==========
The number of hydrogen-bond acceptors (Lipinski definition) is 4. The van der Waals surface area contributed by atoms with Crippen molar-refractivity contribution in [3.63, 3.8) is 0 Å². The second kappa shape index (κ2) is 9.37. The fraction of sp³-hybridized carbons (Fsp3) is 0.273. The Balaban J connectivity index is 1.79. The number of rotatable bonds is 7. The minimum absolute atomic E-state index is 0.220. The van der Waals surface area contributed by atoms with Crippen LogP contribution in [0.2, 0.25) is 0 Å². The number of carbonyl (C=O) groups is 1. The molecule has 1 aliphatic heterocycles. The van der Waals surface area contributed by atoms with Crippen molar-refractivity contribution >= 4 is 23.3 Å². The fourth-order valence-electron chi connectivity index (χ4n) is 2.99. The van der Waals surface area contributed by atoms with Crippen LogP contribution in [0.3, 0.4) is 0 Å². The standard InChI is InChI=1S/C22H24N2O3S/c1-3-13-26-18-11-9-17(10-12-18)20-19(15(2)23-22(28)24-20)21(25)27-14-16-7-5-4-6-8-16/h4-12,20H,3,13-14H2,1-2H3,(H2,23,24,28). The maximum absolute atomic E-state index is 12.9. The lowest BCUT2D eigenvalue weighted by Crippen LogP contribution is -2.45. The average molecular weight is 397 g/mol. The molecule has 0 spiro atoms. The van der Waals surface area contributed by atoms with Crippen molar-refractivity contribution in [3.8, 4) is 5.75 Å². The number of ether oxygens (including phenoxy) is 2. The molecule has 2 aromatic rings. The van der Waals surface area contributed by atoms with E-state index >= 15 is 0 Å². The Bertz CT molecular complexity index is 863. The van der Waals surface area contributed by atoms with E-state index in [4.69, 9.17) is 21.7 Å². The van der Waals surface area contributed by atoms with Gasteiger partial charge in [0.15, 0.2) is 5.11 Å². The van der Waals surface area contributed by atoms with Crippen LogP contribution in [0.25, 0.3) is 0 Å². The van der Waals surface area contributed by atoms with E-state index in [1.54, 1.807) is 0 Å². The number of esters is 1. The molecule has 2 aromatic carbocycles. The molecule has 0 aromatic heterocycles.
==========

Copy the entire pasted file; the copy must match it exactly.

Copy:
The number of hydrogen-bond acceptors (Lipinski definition) is 4. The van der Waals surface area contributed by atoms with Crippen molar-refractivity contribution in [3.63, 3.8) is 0 Å². The second kappa shape index (κ2) is 9.37. The fraction of sp³-hybridized carbons (Fsp3) is 0.273. The Balaban J connectivity index is 1.79. The number of rotatable bonds is 7. The minimum absolute atomic E-state index is 0.220. The van der Waals surface area contributed by atoms with Crippen LogP contribution in [0.2, 0.25) is 0 Å². The number of carbonyl (C=O) groups is 1. The molecule has 1 aliphatic heterocycles. The van der Waals surface area contributed by atoms with Crippen molar-refractivity contribution >= 4 is 23.3 Å². The fourth-order valence-electron chi connectivity index (χ4n) is 2.99. The van der Waals surface area contributed by atoms with Crippen LogP contribution in [0.3, 0.4) is 0 Å². The standard InChI is InChI=1S/C22H24N2O3S/c1-3-13-26-18-11-9-17(10-12-18)20-19(15(2)23-22(28)24-20)21(25)27-14-16-7-5-4-6-8-16/h4-12,20H,3,13-14H2,1-2H3,(H2,23,24,28). The maximum absolute atomic E-state index is 12.9. The lowest BCUT2D eigenvalue weighted by Crippen LogP contribution is -2.45. The average molecular weight is 397 g/mol. The molecule has 0 spiro atoms. The van der Waals surface area contributed by atoms with Crippen molar-refractivity contribution in [3.8, 4) is 5.75 Å². The number of ether oxygens (including phenoxy) is 2. The molecule has 2 aromatic rings. The van der Waals surface area contributed by atoms with E-state index >= 15 is 0 Å². The Bertz CT molecular complexity index is 863. The van der Waals surface area contributed by atoms with E-state index in [4.69, 9.17) is 21.7 Å². The van der Waals surface area contributed by atoms with Gasteiger partial charge in [0.15, 0.2) is 5.11 Å². The van der Waals surface area contributed by atoms with Crippen LogP contribution in [0.25, 0.3) is 0 Å². The van der Waals surface area contributed by atoms with E-state index in [1.54, 1.807) is 0 Å². The number of esters is 1. The molecule has 2 aromatic carbocycles. The molecule has 0 aromatic heterocycles.